But the tech just isn't that important, as far as I'm concerned... What actually makes a difference for me is, every morning (except occasionally on weekends), I enter the previous day's transactions, balance my books, and commit the changes to a git repo. I think balancing daily is important:

1) Balancing accounts can be a massive pain, but when I do it every day, it generally takes me about 5 minutes (so maybe 2 hours a month), while balancing at the end of the month, even if it only takes the same 2 hours, is very tedious and I have no motivation to do it, so it doesn't get done.

2) I've caught multiple instances of fraud and the occasional bank error or paycheck error within 24 hours of their occurrence. Not strictly necessary, but helpful to get it sorted right away.

3) One of the best ways to remember things is to review the next day. I find I have a much better picture of my financial state, and how much I've been spending recently, when I'm taking 5 minutes to look at yesterday's numbers, every single day.

Disclaimer, I work in corp finance:

My wife and I have what I believe is a novel approach. Our requirements were low mental overhead, but effective.

99% of what you read says to make a budget and follow it. Well, that sucks and is zero fun. It also doesn't apply to people who's income is significantly higher than their expenses, or people who are paying off lots of student debt or saving for a house etc since it just measures monthly dollars (income statement) and doesn't focus enough on where you are and where you are going.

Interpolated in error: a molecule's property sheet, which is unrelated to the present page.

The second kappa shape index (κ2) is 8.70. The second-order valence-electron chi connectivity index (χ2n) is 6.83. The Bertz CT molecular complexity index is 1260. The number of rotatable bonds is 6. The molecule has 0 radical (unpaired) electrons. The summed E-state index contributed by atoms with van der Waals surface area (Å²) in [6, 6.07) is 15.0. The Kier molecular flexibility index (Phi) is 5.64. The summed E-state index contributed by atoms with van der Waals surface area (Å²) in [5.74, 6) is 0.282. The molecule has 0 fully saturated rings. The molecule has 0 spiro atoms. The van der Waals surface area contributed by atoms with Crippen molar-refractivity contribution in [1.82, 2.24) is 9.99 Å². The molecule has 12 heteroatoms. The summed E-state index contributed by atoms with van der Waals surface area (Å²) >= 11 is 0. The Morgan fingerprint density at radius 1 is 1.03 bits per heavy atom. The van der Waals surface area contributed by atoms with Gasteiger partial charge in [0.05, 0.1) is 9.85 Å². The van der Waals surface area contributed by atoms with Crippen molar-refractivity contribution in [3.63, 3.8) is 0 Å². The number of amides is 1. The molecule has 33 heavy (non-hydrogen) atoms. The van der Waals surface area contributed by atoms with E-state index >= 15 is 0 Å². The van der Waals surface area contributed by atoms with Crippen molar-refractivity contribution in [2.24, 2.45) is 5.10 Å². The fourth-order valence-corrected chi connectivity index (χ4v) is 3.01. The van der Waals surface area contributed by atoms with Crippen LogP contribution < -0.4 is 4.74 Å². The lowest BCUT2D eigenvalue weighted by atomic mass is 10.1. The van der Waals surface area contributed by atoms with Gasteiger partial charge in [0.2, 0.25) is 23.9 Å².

We use a balance sheet approach. Every quarter 12/31, 3/31, 6/30, 9/30 we go through all our accounts, and calculate total assets (401k, cash, kid's 529 etc) and total liabilities (we have a car loan for example). After a few quarters you can see how things are moving and you can talk about decisions in terms of how it will impact future balance sheets.

One discussion we will have again this quarter is whether to pay the car loan off or put the equivalent cash in the market, or CDs to some other choice. TBH, we may not even do anything for a few quarters because we don't have to, but the balance sheet approach means we will talk it through in March which forces us to make an active decision, and not just leave the cash in a zero interest account while simultaneously paying interest on a car loan.

We also take that quarterly time to review things like life insurance, trust for our kids etc.

Side note, anyone have a good article on how to buy long-term disability insurance for office workers?

I do a similar thing on a monthly basis; track how much is going into savings/investments as opposed to expenses, and after a few months you can start talking about average savings/investments. Trying to track expenses is so tedious and prone to one-offs, I realized it's much easier to just see how much goes into accounts I never withdraw from.

I do the same, but bi-annually. Less micro-managey for me.

Personally, didn't feel there was enough fluctuation to justify 3 month intervals.

Yeah, that makes sense. When we started 5 years ago we were recovering from me going without a salary for a year after I tried and failed at starting a company. Then we got married, then we had a baby. We had a lot of rapid change that happened very quickly so quarterly made sense.